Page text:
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FIDELIO

Journal of Poetry, Science, and Statecraft

Spring, 2003 Vol XII, No.1

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FRONT COVER


   BACK COVER


Front Inside Cover
The Catenary, From Brunelleschi to LaRouche

Back Inside Cover
A Resurrection of
Science and Art


FIDELIO
Table of Contents

“It is through beauty that one proceeds to freedom.”
—Friedrich Schiller

Spring 2003

The Next Generations
Lyndon H. LaRouche, Jr.
4

SYMPOSIUM:
LEIBNIZ AND THE
AMERICAN REVOLUTION

32


Leibniz, Halle, and
The American Revolution

Edward Spannaus
33




Leibniz to Franklin
On ‘Happiness’
David Shavin

45

Franklin’s ‘Lunar Society’ and
The Industrial Revolution
Marcia Merry Baker
74

Preface to Leibniz’s
New Essays on Human Understanding
Abraham Gotthelf Kästner
79



Editorial

News





Obituary

Commentary

Pedagogical

Art
  2

82
83
84
86
87

88

90

100

111


Lyndon LaRouche on Immortality

LaRouche State of the Union: ‘Think as Citizens’
India Meetings: Infrastructure Key to Development
LaRouche Organizers in Italy, Hungary vs. Crisis
LaRouche Returns to Mexico!
Youth Movement ‘Invades’ State Legislatures

Marianna Wertz

Who Really Owns ‘Your’ Culture?

The Long Life of the Catenary


A ‘Resurrection’ of Science and Art


Fidelio Magazine:

Leibniz and America

Sporting Masaccio's "St. Peter Healing with His Shadow"—a metaphor for "ideas as power"—on its cover, the spring issue of the Schiller Institute magazine Fidelio is dedicated to the requirement of the growing LaRouche Youth Movement for political organizing material that presents the Classical principle at the highest level.

The intent of the issue, which features a groundbreaking symposium on "Leibniz and the American Revolution," is set forth by Lyndon LaRouche in his essay "The Next Generations," a tour de force synthesis of the historical development of the arts, sciences, and politics. LaRouche poses the challenge before today's youth, if they are to asssume their place in world history:

"There is no perfect model of a just form of modern nation-state in practice today. The principle is clear; but, the practice is contested and usually contradictory. The job is, to bring practice into conformity with scientific principle ... to establish the Classical principle securely in power, at last."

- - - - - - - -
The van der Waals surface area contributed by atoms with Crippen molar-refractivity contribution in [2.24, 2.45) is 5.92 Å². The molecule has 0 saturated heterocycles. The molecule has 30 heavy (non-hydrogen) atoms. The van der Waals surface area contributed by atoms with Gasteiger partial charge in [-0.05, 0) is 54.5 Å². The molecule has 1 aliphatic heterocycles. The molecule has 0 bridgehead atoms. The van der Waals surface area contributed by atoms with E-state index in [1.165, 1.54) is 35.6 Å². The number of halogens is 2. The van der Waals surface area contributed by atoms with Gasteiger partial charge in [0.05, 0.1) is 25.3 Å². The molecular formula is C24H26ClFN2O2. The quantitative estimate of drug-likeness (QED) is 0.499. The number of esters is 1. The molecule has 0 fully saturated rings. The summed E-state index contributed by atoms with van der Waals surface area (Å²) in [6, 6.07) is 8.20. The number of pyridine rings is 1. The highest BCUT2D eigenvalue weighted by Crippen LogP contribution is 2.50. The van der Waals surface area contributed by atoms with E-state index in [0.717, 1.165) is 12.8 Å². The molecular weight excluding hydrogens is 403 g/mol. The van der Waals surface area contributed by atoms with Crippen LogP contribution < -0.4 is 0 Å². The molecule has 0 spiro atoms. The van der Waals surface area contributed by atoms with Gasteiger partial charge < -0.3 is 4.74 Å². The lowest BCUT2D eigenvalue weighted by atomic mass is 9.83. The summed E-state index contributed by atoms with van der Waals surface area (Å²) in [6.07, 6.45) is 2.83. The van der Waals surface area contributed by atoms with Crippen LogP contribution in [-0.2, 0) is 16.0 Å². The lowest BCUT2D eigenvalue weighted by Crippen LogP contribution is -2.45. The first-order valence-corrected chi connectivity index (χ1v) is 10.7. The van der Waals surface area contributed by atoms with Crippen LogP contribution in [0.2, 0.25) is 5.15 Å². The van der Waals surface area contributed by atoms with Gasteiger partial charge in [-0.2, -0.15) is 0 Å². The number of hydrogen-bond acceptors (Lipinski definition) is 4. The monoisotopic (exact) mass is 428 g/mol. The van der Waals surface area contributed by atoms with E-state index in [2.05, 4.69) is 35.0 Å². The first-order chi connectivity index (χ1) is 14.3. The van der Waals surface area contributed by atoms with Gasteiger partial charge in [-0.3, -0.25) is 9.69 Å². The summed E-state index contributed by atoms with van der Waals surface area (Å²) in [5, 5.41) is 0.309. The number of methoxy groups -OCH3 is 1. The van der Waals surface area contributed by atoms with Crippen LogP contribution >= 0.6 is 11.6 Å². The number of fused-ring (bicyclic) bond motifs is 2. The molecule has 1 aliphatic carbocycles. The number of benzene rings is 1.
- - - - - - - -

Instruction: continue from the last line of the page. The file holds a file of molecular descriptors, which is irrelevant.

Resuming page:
LaRouche highlights the Fundamental Theorem of Algebra, discovered by Carl Gauss, as an example of an idea whose mastery provides an efficient understanding of the difference between formalist "learning," and true knowledge based upon the transformation of reality. - Leibniz and America -

Contrary to the lying history that claims the American Republic was based on "property" and personal greed, the issue's symposium demonstrates the seminal role of John Locke's political and scientific opponent, G.W. Leibniz, in providing the intellectual basis for the "American exception" wrought by Benjamin Franklin and the Founding Fathers:

  • Edward Spannaus reports on the trans-Atlantic dialogue between Franklin's mentor Cotton Mather and the Leibnizian educator A.H. Francke.

  • David Shavin presents an overview of the political offensive of cultural optimism, incorporating the efforts of the Goettingen circle around Gauss's teacher Abraham Kaestner, to focus Franklin's decades-long struggle to found a republic based on Life, Liberty, and Leibnizian "Happiness."

  • Marcia Merry Baker shows that England's Industrial Revolution sprang from the same Leibnizian outlook as the American Revolution.

  • The spring Fidelio also includes a pedagogical exercise reviewing Brunelleschi's construction of the Dome of the Cathedral of Florence, from the advanced standpoint of Gauss and Bernhard Riemann.
  • - On Immortality -

This issue of Fidelio also contains something else, of great importance. The life of Schiller Institute vice president Marianna Wertz, who died Jan. 15, is celebrated by her husband, Fidelio editor-in-chief Will Wertz, and by editorial remarks on immortality by Lyndon LaRouche. As a tribute to her passing, the Schiller Institute has re-issued "Bridge Across Jordan," the autobiography of Marianna's friend, Civil Rights heroine Amelia Boynton Robinson, with a new dedication written by Mrs. Robinson in Marianna's memory.

schiller@schillerinstitute.org

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